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Amnesty International is outraged. And rightly so. The organization is incensed about “the scale of rape by [Liberian] security forces against women and girls – some as young as 12 years old.”
However, on our shores, the U.S. Department of Justice reports more than 19,000 in-school rape victims in 1999, 58 percent higher than the 12,000 in-school rapes in 1994. Had this scale of schoolhouse rape occurred in a foreign country, against thousands of helpless children, Amnesty would surely have given the crimes full-court press.
So, why has the American press not sounded the alarm on behalf of our own children?
“Ken,” a DOJ Research Specialist responded to my query about rapes “inside school building or on school property,” saying, “According to our data … inside school building(s) or on school property … there were approximately 12,000 rapes in 1994. In 1999 … over 19,000 rapes.”
A review of DOJ’s “Personal Crimes of Violence, 1999,” Tables 61-63 revealed nearly 10 percent of all rapes that year occurring “inside school building or on school property.” Fortunately, Table 63 separates “rape” out as a violent crime.
I say fortunately since most DOJ data collapse “rape” into an overall “violent crime” category along with robbery and aggravated assault, distinctly different degrees of violent crime. Certainly, when rape is lumped in with robbery, tracking rape trends is nearly impossible.
While roughly 1 percent of elementary schools had reported rape in their schools in yet another DOJ report, despite the available age of victim data, DOJ excludes school children under age 12 from the schoolhouse rape report. Why? Other DOJ research shows that 67 percent of all sex-abuse victims are children under age 18 and 34 percent are under age 12. It would be critical to locate the number of such children victimized in our schools.
Other questions still go without answers: For instance, why are rapes not categorized by victim age and gender? What percent of school rape victims are teachers and what percent are children? Has a tribunal been convened to examine the causes of this unique child-abuse disgrace? Where are the arrest reports and the media frenzy surrounding roughly 19,000 schoolhouse rapists?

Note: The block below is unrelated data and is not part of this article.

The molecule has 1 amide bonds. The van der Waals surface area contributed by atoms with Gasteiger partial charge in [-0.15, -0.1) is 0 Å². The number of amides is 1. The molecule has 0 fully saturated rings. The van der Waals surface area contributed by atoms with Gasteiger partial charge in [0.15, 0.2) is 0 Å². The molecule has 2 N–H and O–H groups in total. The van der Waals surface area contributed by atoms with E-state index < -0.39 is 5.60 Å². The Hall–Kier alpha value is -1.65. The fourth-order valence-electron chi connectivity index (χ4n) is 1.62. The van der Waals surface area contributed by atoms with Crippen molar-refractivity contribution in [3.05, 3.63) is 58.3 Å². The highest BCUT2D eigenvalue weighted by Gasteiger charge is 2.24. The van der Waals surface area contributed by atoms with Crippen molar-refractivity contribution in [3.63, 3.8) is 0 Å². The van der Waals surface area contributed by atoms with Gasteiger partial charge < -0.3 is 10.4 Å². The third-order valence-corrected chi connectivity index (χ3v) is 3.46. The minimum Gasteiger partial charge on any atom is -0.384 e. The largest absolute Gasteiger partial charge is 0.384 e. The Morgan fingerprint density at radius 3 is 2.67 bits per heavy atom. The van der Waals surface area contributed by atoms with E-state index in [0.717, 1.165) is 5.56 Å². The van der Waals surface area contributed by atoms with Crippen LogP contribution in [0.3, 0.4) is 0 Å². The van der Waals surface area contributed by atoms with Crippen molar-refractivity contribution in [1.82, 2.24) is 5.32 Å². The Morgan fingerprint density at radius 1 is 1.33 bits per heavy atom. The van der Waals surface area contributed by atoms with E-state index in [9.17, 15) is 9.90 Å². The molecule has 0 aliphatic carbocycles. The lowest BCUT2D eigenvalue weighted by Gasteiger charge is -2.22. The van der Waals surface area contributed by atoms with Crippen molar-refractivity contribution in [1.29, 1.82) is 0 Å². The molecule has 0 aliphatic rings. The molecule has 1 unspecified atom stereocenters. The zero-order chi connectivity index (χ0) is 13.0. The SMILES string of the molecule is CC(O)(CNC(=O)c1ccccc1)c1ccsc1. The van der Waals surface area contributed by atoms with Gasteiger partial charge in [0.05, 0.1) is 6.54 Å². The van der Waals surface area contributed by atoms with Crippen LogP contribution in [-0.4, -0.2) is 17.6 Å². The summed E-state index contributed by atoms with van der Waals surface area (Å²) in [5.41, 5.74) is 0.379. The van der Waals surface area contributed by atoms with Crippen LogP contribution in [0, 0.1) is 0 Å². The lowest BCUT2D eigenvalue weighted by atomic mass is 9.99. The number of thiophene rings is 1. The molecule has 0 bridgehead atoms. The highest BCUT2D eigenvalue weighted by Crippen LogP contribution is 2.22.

The National Center for Missing and Exploited Children has “8 Rules” for schoolchildren “to keep them from being victims of abuse or kidnapping.” A rough summary of the 8 Rules – training mandated for Massachusetts and Kentucky elementary children, addresses how to be safe from predators outside of school.
Children are told to ask your parents “or a trusted adult” for help if molested or alarmed by someone. If all else fails, Rule No. 8 is a self-help recitation for school children, “I am strong, smart and have the right to be safe!”
I know my readers would find these solutions to rape and sexual abuse worrisome. Who thinks that having a second grader repeat I am “strong” and “safe” would have stopped 19,000 in-school rapes of children age 12 and over?
The organization, Survivors of Educator Sexual Abuse & Misconduct Emerge, confirms the growing problem of school personnel and teachers-as-sex-perverts. SESAME cites a survey of high school graduates, finding 17.7 percent of males and 82.2 percent of females who say they were sexually harassed by faculty or staff as students, 13.5 percent saying they “engaged in sexual intercourse with a teacher.”
Given the outrageousness of these numbers, one expects ethical journalists to immediately begin in-depth investigations of these toxic schoolhouse data.
School as a sex-assault war zone follows roughly 40 years of school “sex education,” unleashed in the early 1960s when classrooms became eroticized. Rapes and sex assaults in schools – once a place of trust and safely – are now objective measures of a failed sexual worldview and of fetid social decay.